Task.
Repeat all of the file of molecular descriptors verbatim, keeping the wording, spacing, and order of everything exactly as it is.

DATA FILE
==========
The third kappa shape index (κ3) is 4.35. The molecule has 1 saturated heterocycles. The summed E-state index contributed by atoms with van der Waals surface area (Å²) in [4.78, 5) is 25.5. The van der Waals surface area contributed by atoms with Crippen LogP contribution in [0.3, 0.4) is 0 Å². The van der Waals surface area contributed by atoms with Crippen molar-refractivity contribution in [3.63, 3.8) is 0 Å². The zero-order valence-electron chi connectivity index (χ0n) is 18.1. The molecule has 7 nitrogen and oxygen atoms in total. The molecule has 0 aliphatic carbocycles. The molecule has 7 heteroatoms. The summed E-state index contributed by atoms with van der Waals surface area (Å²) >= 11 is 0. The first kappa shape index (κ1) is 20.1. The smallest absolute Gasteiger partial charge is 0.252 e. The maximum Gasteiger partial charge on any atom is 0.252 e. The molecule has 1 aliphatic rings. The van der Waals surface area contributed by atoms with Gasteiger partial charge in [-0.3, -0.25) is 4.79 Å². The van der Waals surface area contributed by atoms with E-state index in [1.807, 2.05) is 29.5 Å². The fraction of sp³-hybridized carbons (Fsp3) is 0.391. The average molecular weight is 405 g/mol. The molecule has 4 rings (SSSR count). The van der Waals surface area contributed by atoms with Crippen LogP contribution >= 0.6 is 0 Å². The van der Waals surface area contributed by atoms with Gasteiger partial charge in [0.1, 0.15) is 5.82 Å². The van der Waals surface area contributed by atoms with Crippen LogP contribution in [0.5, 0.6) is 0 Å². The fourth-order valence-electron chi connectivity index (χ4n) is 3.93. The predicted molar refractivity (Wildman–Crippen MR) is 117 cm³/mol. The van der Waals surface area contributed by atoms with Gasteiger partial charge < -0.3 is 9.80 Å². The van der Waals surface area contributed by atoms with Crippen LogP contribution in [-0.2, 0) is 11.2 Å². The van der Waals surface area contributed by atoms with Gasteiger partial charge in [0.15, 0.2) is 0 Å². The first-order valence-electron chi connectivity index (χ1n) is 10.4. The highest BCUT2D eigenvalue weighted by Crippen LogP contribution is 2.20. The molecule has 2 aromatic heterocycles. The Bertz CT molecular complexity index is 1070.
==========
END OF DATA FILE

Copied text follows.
The third kappa shape index (κ3) is 4.35. The molecule has 1 saturated heterocycles. The summed E-state index contributed by atoms with van der Waals surface area (Å²) in [4.78, 5) is 25.5. The van der Waals surface area contributed by atoms with Crippen LogP contribution in [0.3, 0.4) is 0 Å². The van der Waals surface area contributed by atoms with Crippen molar-refractivity contribution in [3.63, 3.8) is 0 Å². The zero-order valence-electron chi connectivity index (χ0n) is 18.1. The molecule has 7 nitrogen and oxygen atoms in total. The molecule has 0 aliphatic carbocycles. The molecule has 7 heteroatoms. The summed E-state index contributed by atoms with van der Waals surface area (Å²) >= 11 is 0. The first kappa shape index (κ1) is 20.1. The smallest absolute Gasteiger partial charge is 0.252 e. The maximum Gasteiger partial charge on any atom is 0.252 e. The molecule has 1 aliphatic rings. The van der Waals surface area contributed by atoms with Gasteiger partial charge in [-0.3, -0.25) is 4.79 Å². The van der Waals surface area contributed by atoms with E-state index in [1.807, 2.05) is 29.5 Å². The fraction of sp³-hybridized carbons (Fsp3) is 0.391. The average molecular weight is 405 g/mol. The molecule has 4 rings (SSSR count). The van der Waals surface area contributed by atoms with Crippen LogP contribution >= 0.6 is 0 Å². The van der Waals surface area contributed by atoms with Gasteiger partial charge in [0.1, 0.15) is 5.82 Å². The van der Waals surface area contributed by atoms with Crippen LogP contribution in [0.5, 0.6) is 0 Å². The fourth-order valence-electron chi connectivity index (χ4n) is 3.93. The predicted molar refractivity (Wildman–Crippen MR) is 117 cm³/mol. The van der Waals surface area contributed by atoms with Gasteiger partial charge < -0.3 is 9.80 Å². The van der Waals surface area contributed by atoms with Crippen LogP contribution in [-0.2, 0) is 11.2 Å². The van der Waals surface area contributed by atoms with Gasteiger partial charge in [0.15, 0.2) is 0 Å². The first-order valence-electron chi connectivity index (χ1n) is 10.4. The highest BCUT2D eigenvalue weighted by Crippen LogP contribution is 2.20. The molecule has 2 aromatic heterocycles. The Bertz CT molecular complexity index is 1070.